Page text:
U.S. investigating whether Iran gave advanced training to Hamas militants



Hamas also used drones to damage cellular transmission stations, limiting communications, and to destroy military surveillance towers, which prevented soldiers from being able to monitor the border, the New York Times reported. Drones also disabled remote-controlled machine guns that were a key tool in thwarting a ground attack.

Hamas focused on swarming multiple entry points on Israel’s border, posting videos of the incursion while waving flags, holding territory for long as possible and killing and abducting Israelis indiscriminately to “puncture Israel’s sense of deterrence and security and then negotiate over hostages and draw them into a land war on your turf,” Levitt said.

For years, Iranian officials have publicly boasted about their role in arming Hamas in Gaza and Hezbollah, an Iranian-backed militia and political party in Lebanon.

In an interview in 2021, Gen. Amir Ali Hajizadeh, the commander of Iran’s Islamic Revolutionary Guard Corps Aerospace Force, said that Gaza and Lebanon were at the forefront of the battle against Israel and that “everything you see of their missile capability has been supported by the Islamic Republic of Iran.”

“Instead of giving them a fish or teaching them to catch a fish,” he said, “we taught our allies and friends how to make a hook and they are now in possession of missile capabilities and technologies.”

Iran’s relationship with Hamas dates to the early 1990s, when the group first rose to prominence in Gaza. Iran hosted its leaders at conferences in Tehran in a bid to promote a hard-line alternative to Fatah, the Palestinian party engaging in Arab-Israeli peace talks at the time. Iranian officials invited Hamas militants to training camps set up for Tehran’s proxies in the region. 

After it initially provided Hamas with weapons smuggled into Gaza, Iran helped the group manufacture its own rockets locally, based on Iranian designs and technology, according to security experts. 

Members of Hezbollah and Iran’s Islamic Revolutionary Guard Corps taught Hamas engineers how to make short-range rockets from everyday materials such as sugar and pipes, said Ido Levy of the Washington Institute for Near East Policy. By 2012, Hamas was firing long-range Iranian Fajr-5 rockets at Tel Aviv and Jerusalem.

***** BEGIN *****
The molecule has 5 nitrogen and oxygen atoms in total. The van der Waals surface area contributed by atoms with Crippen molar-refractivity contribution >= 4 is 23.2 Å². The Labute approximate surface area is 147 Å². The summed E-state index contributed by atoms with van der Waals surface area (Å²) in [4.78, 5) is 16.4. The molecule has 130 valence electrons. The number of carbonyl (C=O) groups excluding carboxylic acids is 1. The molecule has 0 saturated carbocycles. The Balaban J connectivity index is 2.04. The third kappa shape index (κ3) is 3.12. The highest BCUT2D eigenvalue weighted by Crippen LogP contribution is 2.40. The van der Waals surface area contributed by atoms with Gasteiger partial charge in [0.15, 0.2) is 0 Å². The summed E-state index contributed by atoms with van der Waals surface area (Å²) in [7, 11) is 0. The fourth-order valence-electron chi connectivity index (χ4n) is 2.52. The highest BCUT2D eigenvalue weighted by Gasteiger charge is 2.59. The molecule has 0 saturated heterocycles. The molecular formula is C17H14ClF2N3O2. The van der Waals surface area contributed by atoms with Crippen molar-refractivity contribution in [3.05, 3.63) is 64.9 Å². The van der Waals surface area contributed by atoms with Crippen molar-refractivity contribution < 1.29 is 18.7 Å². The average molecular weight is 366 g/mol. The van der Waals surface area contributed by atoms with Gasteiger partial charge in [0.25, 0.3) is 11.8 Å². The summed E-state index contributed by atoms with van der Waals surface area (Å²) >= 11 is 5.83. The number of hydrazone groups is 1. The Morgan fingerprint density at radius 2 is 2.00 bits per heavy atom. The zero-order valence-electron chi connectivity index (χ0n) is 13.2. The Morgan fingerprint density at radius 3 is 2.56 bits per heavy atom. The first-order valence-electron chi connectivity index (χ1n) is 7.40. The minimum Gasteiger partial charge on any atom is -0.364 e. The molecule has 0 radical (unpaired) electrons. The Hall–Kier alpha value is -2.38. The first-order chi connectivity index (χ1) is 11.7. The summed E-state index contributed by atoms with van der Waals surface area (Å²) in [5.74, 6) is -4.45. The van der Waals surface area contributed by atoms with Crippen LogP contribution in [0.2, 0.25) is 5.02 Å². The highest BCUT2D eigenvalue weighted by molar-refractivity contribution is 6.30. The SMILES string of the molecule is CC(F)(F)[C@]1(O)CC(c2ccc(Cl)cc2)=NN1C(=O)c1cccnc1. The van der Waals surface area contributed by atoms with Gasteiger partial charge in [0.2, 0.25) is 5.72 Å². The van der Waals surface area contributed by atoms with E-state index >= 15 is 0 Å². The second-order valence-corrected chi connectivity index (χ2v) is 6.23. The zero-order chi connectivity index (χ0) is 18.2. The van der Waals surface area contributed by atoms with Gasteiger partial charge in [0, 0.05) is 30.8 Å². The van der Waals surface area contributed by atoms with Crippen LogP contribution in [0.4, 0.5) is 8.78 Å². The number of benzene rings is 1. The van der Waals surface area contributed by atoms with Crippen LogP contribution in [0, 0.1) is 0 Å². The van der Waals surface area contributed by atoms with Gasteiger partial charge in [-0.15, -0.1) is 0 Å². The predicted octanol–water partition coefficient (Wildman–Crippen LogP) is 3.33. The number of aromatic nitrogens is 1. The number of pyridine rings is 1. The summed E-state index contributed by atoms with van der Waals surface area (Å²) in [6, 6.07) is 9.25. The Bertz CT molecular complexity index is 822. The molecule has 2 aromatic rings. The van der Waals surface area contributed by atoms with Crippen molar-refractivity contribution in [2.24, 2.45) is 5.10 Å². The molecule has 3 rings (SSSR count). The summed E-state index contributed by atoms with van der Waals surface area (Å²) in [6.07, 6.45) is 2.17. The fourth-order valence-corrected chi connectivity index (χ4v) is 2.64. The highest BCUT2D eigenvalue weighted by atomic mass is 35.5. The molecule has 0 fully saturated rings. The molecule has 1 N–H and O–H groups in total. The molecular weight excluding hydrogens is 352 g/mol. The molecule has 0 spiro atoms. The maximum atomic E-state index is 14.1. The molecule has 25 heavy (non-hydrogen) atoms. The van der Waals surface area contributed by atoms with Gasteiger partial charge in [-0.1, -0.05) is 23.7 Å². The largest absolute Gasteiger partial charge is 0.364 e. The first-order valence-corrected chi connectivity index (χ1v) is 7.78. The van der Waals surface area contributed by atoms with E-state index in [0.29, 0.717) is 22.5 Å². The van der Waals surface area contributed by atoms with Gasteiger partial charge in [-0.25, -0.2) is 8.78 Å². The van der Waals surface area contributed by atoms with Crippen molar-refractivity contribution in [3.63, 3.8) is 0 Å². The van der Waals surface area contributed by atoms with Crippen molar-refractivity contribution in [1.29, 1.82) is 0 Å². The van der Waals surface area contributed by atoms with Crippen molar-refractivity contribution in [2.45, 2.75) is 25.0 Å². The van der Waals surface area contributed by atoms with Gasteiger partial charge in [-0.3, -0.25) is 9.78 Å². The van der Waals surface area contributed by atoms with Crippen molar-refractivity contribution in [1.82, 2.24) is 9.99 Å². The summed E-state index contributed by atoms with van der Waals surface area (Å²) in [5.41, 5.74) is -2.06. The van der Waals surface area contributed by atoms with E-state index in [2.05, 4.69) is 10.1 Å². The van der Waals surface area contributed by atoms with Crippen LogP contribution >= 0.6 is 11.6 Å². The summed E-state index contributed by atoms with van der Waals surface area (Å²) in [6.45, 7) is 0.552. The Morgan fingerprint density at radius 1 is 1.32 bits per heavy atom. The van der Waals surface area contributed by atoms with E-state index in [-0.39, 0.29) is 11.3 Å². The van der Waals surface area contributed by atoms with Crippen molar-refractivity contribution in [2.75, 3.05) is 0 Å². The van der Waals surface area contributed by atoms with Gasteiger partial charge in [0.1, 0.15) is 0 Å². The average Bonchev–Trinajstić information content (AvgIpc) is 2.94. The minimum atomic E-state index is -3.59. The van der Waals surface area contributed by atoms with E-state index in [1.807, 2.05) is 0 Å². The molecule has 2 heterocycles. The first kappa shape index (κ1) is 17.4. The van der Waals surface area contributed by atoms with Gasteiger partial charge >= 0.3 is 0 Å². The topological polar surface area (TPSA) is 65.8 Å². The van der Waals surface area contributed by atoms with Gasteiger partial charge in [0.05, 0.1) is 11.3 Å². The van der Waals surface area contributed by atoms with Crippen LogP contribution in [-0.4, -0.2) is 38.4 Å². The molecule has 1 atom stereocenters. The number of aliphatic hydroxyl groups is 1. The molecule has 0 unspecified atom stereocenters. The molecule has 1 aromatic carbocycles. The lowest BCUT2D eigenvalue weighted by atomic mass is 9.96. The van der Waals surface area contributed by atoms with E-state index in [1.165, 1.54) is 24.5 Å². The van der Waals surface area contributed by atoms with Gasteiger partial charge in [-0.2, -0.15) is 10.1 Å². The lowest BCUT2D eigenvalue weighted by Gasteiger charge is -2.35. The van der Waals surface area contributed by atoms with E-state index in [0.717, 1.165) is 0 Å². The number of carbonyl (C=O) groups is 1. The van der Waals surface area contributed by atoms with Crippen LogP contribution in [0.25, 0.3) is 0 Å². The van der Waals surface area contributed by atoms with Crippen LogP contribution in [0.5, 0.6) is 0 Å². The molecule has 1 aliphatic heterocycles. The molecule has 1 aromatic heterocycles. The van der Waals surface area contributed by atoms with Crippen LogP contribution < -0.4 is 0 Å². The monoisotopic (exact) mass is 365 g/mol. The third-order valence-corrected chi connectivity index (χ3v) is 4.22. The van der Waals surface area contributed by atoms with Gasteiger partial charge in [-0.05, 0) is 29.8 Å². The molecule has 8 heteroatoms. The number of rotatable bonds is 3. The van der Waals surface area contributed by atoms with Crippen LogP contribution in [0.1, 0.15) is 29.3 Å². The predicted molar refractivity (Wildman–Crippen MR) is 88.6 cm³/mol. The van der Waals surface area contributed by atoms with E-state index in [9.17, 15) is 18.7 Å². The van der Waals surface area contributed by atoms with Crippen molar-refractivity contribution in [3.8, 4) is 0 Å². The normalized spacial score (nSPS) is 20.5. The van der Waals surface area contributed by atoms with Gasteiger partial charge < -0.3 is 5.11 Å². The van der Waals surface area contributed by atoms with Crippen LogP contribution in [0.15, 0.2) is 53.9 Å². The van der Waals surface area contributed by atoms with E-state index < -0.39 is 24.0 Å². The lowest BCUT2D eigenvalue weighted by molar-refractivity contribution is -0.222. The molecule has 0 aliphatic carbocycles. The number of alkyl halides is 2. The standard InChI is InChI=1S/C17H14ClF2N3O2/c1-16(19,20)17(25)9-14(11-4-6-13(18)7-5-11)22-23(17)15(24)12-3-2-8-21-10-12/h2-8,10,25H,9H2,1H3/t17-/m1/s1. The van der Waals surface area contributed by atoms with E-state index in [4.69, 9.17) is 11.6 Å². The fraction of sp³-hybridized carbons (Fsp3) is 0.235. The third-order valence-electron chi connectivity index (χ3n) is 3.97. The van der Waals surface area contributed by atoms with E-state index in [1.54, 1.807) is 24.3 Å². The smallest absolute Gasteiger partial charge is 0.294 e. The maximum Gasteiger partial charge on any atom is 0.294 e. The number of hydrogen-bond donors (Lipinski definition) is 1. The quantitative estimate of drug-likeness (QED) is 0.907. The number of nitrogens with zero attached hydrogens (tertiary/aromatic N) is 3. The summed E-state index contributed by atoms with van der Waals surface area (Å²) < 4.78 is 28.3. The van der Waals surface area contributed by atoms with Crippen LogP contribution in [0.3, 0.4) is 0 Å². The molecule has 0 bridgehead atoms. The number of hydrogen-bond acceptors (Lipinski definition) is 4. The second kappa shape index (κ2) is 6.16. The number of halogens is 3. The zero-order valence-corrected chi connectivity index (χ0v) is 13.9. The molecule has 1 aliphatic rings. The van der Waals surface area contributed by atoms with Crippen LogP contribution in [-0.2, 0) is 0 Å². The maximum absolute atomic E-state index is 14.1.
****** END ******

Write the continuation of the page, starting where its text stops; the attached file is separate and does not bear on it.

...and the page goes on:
Hamas has made steady progress since then in its ability to quickly launch large numbers of rockets and to strike targets up to 45 miles away.

“A lot of what Hamas is firing on Israel is based on Iranian technology, but it’s not necessarily Iranian-manufactured per se,” said Kenneth Katzman, a senior fellow at the Soufan Center, a nonprofit group focusing on global security issues and a former senior analyst with the Congressional Research Service. “Iran was transferring technology to Hamas for a very long time.”

By launching large volleys of rockets, Hamas has tried to overwhelm Israel’s Iron Dome air defense system, which is designed to shoot down low-altitude rockets. Although the Iron Dome system has proven to be largely effective, “some of them inevitably get through,” said Levy of the Washington Institute for Near East Policy.

For decades, Iran has cultivated Hamas, Hezbollah and other proxies across the region, from Lebanon to Yemen, to counter countries with more powerful conventional militaries and to force enemies to think twice before they attack Iran, experts say. In some cases, they have taught different proxies the same strategies and tactics.

Experts said the Hamas assault on Israel bore a striking resemblance to tactics the Hezbollah militia used in Lebanon. It was “straight out of the Hezbollah playbook,” Levitt said. 



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